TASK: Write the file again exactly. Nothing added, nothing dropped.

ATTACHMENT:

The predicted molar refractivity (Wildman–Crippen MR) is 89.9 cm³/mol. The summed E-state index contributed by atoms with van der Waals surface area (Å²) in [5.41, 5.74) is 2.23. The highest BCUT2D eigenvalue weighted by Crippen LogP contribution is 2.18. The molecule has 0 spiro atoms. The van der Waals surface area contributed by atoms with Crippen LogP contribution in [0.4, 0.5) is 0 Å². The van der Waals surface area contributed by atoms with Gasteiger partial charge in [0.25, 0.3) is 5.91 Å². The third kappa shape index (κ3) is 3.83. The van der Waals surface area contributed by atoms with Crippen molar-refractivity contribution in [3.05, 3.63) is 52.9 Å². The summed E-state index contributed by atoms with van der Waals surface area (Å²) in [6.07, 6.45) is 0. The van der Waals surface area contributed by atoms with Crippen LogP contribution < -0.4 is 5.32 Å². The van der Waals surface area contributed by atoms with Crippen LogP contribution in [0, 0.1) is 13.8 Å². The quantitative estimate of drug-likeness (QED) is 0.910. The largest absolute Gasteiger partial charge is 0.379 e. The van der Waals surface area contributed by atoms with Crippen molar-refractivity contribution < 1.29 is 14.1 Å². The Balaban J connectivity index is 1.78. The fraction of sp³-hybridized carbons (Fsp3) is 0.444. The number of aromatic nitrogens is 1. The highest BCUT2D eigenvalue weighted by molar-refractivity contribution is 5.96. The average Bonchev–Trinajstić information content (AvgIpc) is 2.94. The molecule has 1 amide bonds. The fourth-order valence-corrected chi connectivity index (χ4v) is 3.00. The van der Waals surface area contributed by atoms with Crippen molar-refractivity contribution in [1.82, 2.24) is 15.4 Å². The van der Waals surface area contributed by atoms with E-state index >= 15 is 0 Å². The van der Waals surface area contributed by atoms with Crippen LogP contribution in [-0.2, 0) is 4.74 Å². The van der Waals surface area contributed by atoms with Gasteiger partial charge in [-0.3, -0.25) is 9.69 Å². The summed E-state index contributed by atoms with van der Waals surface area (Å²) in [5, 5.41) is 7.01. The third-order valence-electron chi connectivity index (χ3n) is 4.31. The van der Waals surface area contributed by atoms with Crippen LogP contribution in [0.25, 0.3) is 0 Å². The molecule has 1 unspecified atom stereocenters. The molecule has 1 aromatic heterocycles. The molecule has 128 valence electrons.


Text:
The predicted molar refractivity (Wildman–Crippen MR) is 89.9 cm³/mol. The summed E-state index contributed by atoms with van der Waals surface area (Å²) in [5.41, 5.74) is 2.23. The highest BCUT2D eigenvalue weighted by Crippen LogP contribution is 2.18. The molecule has 0 spiro atoms. The van der Waals surface area contributed by atoms with Crippen LogP contribution in [0.4, 0.5) is 0 Å². The van der Waals surface area contributed by atoms with Gasteiger partial charge in [0.25, 0.3) is 5.91 Å². The third kappa shape index (κ3) is 3.83. The van der Waals surface area contributed by atoms with Crippen molar-refractivity contribution in [3.05, 3.63) is 52.9 Å². The summed E-state index contributed by atoms with van der Waals surface area (Å²) in [6.07, 6.45) is 0. The van der Waals surface area contributed by atoms with Crippen LogP contribution < -0.4 is 5.32 Å². The van der Waals surface area contributed by atoms with Crippen LogP contribution in [0, 0.1) is 13.8 Å². The quantitative estimate of drug-likeness (QED) is 0.910. The largest absolute Gasteiger partial charge is 0.379 e. The van der Waals surface area contributed by atoms with Crippen molar-refractivity contribution < 1.29 is 14.1 Å². The Balaban J connectivity index is 1.78. The fraction of sp³-hybridized carbons (Fsp3) is 0.444. The number of aromatic nitrogens is 1. The highest BCUT2D eigenvalue weighted by molar-refractivity contribution is 5.96. The average Bonchev–Trinajstić information content (AvgIpc) is 2.94. The molecule has 1 amide bonds. The fourth-order valence-corrected chi connectivity index (χ4v) is 3.00. The van der Waals surface area contributed by atoms with Crippen molar-refractivity contribution in [1.82, 2.24) is 15.4 Å². The van der Waals surface area contributed by atoms with E-state index >= 15 is 0 Å². The van der Waals surface area contributed by atoms with Crippen LogP contribution in [-0.2, 0) is 4.74 Å². The van der Waals surface area contributed by atoms with Gasteiger partial charge in [-0.3, -0.25) is 9.69 Å². The summed E-state index contributed by atoms with van der Waals surface area (Å²) in [5, 5.41) is 7.01. The third-order valence-electron chi connectivity index (χ3n) is 4.31. The van der Waals surface area contributed by atoms with Crippen LogP contribution in [0.25, 0.3) is 0 Å². The molecule has 1 unspecified atom stereocenters. The molecule has 1 aromatic heterocycles. The molecule has 128 valence electrons.